- A geometric display that meets California ADA signage requirements (which we’ll discuss in this section)
- A federal ADAAG display that meets standard ADA sign requirements (which we’ll discuss in the next section)
As mentioned previously, this law predates the ADA. The California-mandated signs feature two geometric tactile symbols without braille, text, or pictograms—blank signs that California residents learned to identify by sight and feel.
(If you don’t live in California, there’s a good chance you’ve never seen these symbols on public restroom doors before. That’s because everywhere else uses the national standard that was initially adopted in 1990 and has been slightly modified since then.)
How Title 24 Guidelines Come into Play
California ADA restroom sign requirements are found under Title 24 of the state’s Building Standards Code. Under Title 24, all doors leading up to a public restroom must be clearly identified by a geometric symbol.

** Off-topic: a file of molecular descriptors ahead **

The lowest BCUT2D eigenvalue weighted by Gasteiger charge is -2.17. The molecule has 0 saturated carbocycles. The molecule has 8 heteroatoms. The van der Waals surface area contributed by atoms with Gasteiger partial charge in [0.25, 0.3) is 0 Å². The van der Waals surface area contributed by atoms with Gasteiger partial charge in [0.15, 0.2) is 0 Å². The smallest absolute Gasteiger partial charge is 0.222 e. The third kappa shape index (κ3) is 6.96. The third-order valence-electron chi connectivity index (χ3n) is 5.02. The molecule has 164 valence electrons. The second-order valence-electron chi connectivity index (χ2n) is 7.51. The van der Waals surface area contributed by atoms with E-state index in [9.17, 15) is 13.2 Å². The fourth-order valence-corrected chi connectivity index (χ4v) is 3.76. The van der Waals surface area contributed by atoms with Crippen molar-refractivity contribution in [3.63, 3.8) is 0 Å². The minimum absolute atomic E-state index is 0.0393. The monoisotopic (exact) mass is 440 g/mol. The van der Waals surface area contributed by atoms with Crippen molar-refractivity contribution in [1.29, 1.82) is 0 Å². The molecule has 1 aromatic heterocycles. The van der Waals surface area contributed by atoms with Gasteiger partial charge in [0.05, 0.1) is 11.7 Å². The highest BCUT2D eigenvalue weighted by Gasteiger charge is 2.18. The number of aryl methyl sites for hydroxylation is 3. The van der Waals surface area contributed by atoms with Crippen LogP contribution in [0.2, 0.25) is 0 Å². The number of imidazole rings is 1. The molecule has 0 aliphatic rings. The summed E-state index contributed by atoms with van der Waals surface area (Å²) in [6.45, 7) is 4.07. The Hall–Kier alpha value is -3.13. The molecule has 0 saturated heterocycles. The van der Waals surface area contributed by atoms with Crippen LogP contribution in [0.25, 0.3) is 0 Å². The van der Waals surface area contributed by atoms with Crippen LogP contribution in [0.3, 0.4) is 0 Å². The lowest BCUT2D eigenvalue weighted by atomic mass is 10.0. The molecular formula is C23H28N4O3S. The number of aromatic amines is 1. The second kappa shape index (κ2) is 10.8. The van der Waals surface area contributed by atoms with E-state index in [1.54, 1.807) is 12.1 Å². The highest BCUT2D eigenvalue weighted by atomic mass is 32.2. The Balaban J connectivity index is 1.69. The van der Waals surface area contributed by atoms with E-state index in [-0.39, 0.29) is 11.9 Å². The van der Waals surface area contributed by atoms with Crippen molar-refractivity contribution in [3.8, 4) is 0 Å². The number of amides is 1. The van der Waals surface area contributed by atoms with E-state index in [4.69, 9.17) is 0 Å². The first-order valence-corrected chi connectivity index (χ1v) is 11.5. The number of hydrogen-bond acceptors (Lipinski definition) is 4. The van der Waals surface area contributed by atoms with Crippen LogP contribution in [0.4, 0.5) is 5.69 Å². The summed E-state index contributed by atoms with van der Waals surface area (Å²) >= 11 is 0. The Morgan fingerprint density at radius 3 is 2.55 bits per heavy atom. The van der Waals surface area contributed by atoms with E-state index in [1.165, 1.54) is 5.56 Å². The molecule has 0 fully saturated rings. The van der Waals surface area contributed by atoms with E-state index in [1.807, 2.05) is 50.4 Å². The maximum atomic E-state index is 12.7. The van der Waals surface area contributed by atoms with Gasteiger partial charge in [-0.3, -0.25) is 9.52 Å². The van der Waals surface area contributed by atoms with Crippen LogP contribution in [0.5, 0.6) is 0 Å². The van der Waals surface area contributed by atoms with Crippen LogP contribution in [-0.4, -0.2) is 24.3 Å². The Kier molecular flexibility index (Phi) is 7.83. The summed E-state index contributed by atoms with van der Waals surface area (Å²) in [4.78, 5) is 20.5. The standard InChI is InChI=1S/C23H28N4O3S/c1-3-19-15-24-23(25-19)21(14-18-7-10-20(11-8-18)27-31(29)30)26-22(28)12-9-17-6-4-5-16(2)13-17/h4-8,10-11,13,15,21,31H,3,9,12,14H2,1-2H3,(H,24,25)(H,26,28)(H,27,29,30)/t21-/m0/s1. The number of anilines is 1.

- Men’s restrooms should be denoted by a 1/4-inch-thick equilateral triangle with 12-inch edges.
- Women’s restrooms must be identified by a 1/4-inch-thick circle with a 12-inch diameter.
- For both men’s and women’s restrooms, the color of the geometric symbol must contrast with the door.
- For unisex bathrooms, the triangle must be superimposed on top of the circle. The color of the symbols must contrast with one another, and the color of the circle should contrast with the door or surface on which it is mounted.
- The edges of these geometric symbols should either be eased or rounded at a minimum of 1/16 inch or chamfered at a maximum of 1/8 inch. Vertices should be radiused between a minimum of 1/8 inch and a maximum of 1/4 inch.